December 30, 2009

Coleridge, S[amuel] T[ailor](1772-1834), Nineteenth century English romantic poet, critic, and philosopher

"The most happy marriage I can imagine to myself would be the union of a deaf man to a blind woman"
~Samuel Taylor Coleridge

"A poet ought not to pick nature's pocket. Let him borrow, and so borrow as to repay by the very act of borrowing. Examine nature accurately, but write from recollection, and trust more to the imagination than the memory."
~Samuel Taylor Coleridge

"I have seen gross intolerance shown in support of tolerance."
~Samuel Taylor Coleridge

"Advice is like snow; the softer it falls, the longer it dwells upon, and the deeper it sinks into, the mind."
~Samuel Taylor Coleridge

"If you would stand well with a great mind, leave him with a favorable impression of yourself; if with a little mind, leave him with a favorable impression of himself."
~Samuel Taylor Coleridge

'The game is done! I've won, I've won!', Quoth she, and whistles thrice.
~Samuel Taylor Coleridge

"Oh sleep! It is a gentle thing,
Beloved from pole to pole."
~Samuel Taylor Coleridge

"Only the wise possess ideas; the greater part of mankind are possessed by them."
~Samuel Taylor Coleridge

"Works of imagination should be written in very plain language; the more purely imaginative they are the more necessary it is to be plain."
~Samuel Taylor Coleridge

"There is no such thing as a worthless book though there are some far worse than worthless; no book that is not worth preserving, if its existence may be tolerated; as there may be some men whom it may be proper to hang, but none should be suffered to starve."
~Samuel Taylor Coleridge

"The imagination then I consider either as primary or secondary."
~Samuel Taylor Coleridge, Biographia Literaria

"A poem contains the same elements as a prose composition, the difference therefore must consist in a different combination of them, in consequence of a different object proposed."
~Samuel Taylor Coleridge, Biographia Literaria

"Finally, good sense is the body of poetic genius, fancy its drapery, motion its life, and imagination the soul that is every where, and in each; and forms all into one graceful and intelligent whole."
~Samuel Taylor Coleridge, Biographia Literaria

"What is an epigram? A dwarfish whole, its body brevity, and wit its soul."
~Samuel Taylor Coleridge

"Water, water, every where,
Nor any drop to drink."
~Samuel Taylor Coleridge, The Rime of the Ancient Mariner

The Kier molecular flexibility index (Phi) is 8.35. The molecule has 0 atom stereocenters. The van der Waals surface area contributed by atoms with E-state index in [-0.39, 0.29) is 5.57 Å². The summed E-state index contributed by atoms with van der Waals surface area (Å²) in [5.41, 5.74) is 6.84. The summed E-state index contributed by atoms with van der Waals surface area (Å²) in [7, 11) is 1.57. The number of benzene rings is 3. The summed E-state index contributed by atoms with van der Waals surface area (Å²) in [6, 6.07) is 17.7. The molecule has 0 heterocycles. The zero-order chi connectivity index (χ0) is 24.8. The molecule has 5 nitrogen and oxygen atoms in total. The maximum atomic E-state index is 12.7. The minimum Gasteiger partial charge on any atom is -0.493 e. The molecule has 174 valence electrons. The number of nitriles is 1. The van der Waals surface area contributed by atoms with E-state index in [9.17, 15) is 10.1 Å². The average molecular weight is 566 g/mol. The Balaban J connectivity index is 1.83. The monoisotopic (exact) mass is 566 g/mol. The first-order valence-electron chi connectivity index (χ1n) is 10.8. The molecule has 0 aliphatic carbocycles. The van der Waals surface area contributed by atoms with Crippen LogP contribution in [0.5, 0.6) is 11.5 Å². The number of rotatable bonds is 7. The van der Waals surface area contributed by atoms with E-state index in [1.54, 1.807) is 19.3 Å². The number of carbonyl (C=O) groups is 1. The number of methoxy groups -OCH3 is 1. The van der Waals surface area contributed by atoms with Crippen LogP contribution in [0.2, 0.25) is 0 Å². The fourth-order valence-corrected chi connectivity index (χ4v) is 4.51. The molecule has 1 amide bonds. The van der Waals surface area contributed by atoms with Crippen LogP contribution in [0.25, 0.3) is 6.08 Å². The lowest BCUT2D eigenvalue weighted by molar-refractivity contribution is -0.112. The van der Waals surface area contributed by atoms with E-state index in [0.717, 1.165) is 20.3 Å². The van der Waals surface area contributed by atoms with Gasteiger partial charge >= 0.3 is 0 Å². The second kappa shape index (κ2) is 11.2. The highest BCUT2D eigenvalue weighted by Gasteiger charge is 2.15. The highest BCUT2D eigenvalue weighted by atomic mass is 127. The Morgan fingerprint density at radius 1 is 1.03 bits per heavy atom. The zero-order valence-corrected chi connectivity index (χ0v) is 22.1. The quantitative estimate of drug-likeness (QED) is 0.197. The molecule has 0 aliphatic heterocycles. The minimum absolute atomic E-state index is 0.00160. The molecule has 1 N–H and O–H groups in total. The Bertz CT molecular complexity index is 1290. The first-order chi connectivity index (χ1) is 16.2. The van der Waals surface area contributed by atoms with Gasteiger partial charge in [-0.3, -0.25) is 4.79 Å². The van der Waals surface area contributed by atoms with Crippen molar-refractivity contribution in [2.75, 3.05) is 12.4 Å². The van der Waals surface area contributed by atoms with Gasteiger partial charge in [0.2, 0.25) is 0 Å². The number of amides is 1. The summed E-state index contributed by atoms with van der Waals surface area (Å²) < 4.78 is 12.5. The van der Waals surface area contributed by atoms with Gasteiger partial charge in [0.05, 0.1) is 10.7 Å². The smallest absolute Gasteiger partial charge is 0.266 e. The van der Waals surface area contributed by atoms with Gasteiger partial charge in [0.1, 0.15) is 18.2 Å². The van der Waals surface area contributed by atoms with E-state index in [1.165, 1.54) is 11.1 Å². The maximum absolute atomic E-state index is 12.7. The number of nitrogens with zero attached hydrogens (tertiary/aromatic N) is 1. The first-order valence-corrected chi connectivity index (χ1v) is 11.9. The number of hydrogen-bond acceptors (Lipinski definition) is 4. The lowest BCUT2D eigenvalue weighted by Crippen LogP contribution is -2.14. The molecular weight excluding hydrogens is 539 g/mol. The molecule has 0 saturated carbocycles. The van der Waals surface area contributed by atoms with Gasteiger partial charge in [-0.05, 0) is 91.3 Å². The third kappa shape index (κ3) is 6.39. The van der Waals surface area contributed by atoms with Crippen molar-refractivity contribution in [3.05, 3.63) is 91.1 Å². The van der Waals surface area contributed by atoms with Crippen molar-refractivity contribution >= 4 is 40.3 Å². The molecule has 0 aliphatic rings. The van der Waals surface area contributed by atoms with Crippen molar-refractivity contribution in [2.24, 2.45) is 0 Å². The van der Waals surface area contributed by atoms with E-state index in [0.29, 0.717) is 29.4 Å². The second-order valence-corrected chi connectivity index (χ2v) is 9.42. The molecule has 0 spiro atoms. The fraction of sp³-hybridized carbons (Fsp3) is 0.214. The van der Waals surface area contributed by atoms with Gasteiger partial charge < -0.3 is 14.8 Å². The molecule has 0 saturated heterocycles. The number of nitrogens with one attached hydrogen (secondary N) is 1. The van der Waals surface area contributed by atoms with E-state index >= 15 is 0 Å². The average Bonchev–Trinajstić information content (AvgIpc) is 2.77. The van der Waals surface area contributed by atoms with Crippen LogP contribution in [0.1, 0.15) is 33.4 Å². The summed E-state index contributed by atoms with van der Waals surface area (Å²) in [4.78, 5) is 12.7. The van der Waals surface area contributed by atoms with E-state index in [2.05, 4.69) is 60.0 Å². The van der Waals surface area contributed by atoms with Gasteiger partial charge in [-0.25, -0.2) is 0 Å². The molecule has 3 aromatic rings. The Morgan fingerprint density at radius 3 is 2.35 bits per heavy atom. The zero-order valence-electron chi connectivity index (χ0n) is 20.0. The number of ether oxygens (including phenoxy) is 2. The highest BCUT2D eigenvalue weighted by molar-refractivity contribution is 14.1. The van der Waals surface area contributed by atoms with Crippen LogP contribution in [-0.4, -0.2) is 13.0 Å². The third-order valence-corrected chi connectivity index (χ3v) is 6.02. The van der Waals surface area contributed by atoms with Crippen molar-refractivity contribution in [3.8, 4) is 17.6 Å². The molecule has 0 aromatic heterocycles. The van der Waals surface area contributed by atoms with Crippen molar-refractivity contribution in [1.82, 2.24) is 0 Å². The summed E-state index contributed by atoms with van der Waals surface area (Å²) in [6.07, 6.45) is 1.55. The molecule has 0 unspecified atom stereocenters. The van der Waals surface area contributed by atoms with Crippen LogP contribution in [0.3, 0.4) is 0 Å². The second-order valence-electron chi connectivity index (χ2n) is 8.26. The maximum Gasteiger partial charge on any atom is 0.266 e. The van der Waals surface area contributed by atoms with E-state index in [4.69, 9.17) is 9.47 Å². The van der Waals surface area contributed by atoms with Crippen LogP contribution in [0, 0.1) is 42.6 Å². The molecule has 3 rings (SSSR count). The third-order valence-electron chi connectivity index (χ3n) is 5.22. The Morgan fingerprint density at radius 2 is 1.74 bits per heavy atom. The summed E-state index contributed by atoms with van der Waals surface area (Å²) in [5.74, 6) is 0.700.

"As idle as a painted ship
Upon a painted ocean."
~Samuel Taylor Coleridge, The Rime of the Ancient Mariner

"Alone, alone, all, all alone,
Alone on a wide, wide sea!"
~Samuel Taylor Coleridge, The Rime of the Ancient Mariner

"Under the keel nine fathom deep
From the land of mist and snow
The spirit slid; and it was he
That made the ship to go."
~Samuel Taylor Coleridge, The Rime of the Ancient Mariner

"A grief without a pang, void dark, and dear,
A stifled, drowsy, impassioned grief,
Which finds no natural outlet, no relief,
In word, or sigh or tear –"
~Samuel Taylor Coleridge, Dejection: An Ode

NB: This post was last updated on January 24, 2018

December 27, 2009

The Remoteness, heroism and mystery of myth have always fascinated writers. Yeats too, was greatly enthused by the charm of myth and used it in numerous poems to reveal his complex philosophical understandings.  Yeats was keen to replace traditional Greek and Roman mythological figures with figures from Irish folk lore. He moulded his philosophy after Berkley, Locke, Hegel, Nietzsche, and Bertrand Russell’s philosophical implications. The juxtaposition of the Greek and the Irish myths, and his enthusiasm for old and modern philosophy has distinguished his poems from his cotemporaries. The following discussion hinges round Yeats’ handling of myth,philosophy, and history along with a critical inquiry into some of his major poems:

Yeats' Handling of Myth, Philosophy and History

Leda and the Swan

Myth is used in In Leda and the Swan to express Yeats’ view of history. The legend of the girl Leda being ravished by the Greek God Zeus in the guise of a swan is interpreted by Yeats to illustrate his view of history. The mating of Zeus with Leda gave rise to the Greco-Roman civilisation with the birth of Helen.  Helen was responsible for the Trojan War and Troy’s destruction as well as Agamemnon’s downfall. Agamemnon was the King of Argos and as the comandar of Greek army he went to Troy to recover Helen. Agamemnon was murdered by his wife Clytemnestra, as he returned home after Trojan victory. At the end of the poem the poet questions whether Leda was fully aware of the significance of the forced mating. In other words, the incident either simply refers that man are merely instrument of impersonal forces, or he has a portion of divine intelligence himself.